At first glance, there appears to be a mismatch between the storage and functional expression of information in the cell. A one-to-one relationship cannot exist between the four different nucleotides of DNA and the twenty different amino acids used to assemble proteins. The cell overcomes this mismatch by using a code comprised of groupings of three nucleotides, called codons, to specify the twenty different amino acids.

The cell uses a set of rules to relate these nucleotide triplet sequences to the twenty amino acids comprise proteins. Molecular biologists refer to this set of rules as the genetic code. The nucleotide triplets represent the fundamental units of the genetic code. The genetic code uses each combination of nucleotide triplets to signify an amino acid. This code is essentially universal among all living organisms.

Sixty-four codons make up the genetic code. Because the genetic code only needs to encode twenty amino acids, some of the codons are redundant. That is, different codons code for the same amino acid. In fact, up to six different codons specify some amino acids. Other amino acids are specified by only one codon.

As I discussed in my book The Cell’s Design, the rules of the genetic code and the nature of the redundancy appear to be designed to minimize errors in translating information from DNA into proteins that would occur due to substitution mutations. This optimization stands as evidence for the work of an Intelligent Agent.


A mutation refers to any change that takes place in the DNA nucleotide sequence. DNA can experience several different types of mutations. Substitution mutations are one common type. When a substitution mutation occurs, one (or more) of the nucleotides in the DNA strand is replaced by another nucleotide. For example, an A may be replaced by a G, or a C may be replaced by a T. This substitution changes the codon that the nucleotide takes part in. Interestingly, the genetic code is structured in such a way so that when substitution mutations take place, the resulting codon specifies the same amino acid (due to redundancy) or an amino acid that has similar chemical and physical properties to the amino acid originally encoded. This cleverly orchestrated relationship further evinces Intelligent Design.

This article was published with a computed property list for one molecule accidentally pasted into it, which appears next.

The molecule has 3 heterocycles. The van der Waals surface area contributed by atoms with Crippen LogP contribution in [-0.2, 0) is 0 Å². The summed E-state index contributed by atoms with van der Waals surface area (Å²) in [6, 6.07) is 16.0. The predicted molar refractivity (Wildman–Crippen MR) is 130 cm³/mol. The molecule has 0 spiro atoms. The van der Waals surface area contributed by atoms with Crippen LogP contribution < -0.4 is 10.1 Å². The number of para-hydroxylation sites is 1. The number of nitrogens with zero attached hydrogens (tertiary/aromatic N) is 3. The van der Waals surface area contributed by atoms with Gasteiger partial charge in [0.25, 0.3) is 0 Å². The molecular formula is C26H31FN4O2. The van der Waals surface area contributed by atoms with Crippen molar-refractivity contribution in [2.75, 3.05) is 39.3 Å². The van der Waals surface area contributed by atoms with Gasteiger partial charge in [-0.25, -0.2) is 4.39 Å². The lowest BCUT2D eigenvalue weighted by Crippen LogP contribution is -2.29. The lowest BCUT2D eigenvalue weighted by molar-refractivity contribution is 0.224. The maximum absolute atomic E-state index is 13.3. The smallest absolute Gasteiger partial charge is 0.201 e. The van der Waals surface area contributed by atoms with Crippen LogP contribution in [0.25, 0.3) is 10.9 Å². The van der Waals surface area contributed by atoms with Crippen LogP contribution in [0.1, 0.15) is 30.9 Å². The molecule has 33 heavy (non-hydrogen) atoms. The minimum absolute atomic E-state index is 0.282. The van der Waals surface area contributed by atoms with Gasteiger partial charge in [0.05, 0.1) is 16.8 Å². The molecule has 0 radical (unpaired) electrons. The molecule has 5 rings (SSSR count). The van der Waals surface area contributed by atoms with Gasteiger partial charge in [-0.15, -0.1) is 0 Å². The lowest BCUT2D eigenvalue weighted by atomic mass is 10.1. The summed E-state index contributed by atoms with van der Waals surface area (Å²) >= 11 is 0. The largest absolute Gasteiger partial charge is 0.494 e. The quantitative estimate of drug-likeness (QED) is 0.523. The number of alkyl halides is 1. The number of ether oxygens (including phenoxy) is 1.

When substitution mutations generate a new codon that specifies the same amino acid as initially encoded, it’s referred to as a synonymous mutation. When a substitution, however, produces a codon that specifies a different amino acid, it’s called a nonsynonymous mutation.

Nonsynonymous mutations can be deleterious if they affect a critical amino acid or if they significantly alter the chemical and physical profile along the protein chain. If the substituted amino acid possesses dramatically different physicochemical properties from the native amino acid, the protein folds improperly. This improper folding impacts the protein, yielding a biomolecule with reduced or even lost function.

Synonymous Mutations are not Interchangeable

Biochemists used to think that synonymous mutations had no impact whatsoever on protein structure, and hence function, since the amino acid sequence specified by the synonymous change would be identical.

Recently, biochemists have recognized that their perception about synonymous changes was wrong. Even though the amino acid sequence hasn’t changed, the protein structure can be altered. One hypothesis involves the speed with which the cell’s machinery reads the information used to direct the production of the protein chain. Some codons are read faster by the cell’s machinery than others. And this reading rate affects the production speed of the protein chain. When proteins are produced they are put together in an assembly line-like fashion, with one amino acid added at a time. As the protein chain is assembled, it starts to fold before it’s built in its entirety. And the folding pattern will change depending upon the pace of the protein’s construction.

Another explanation has to do with the tendency of the cell’s machinery to make mistakes when reading codons. Some codons that are part of a synonymous codon list are more likely to be misread than others. So even though the information needed to make a particular protein hasn’t changed, the wrong amino acid still may be introduced into the protein chain because of the codon used. This error, of course, can lead to structural and functional abnormalities in that protein, just as if a nonsynonymous change had occurred.

This recent insight about the nonequivalency of synonymous mutations set the stage for biochemists to discover that the usage of the optimal codons is, indeed, optimal.

I’ve gone on long enough for now. Or to say it another way, I’ll save the rest of the discussion for next week, when I will describe this research and discuss its implications.

Part 1 | Part2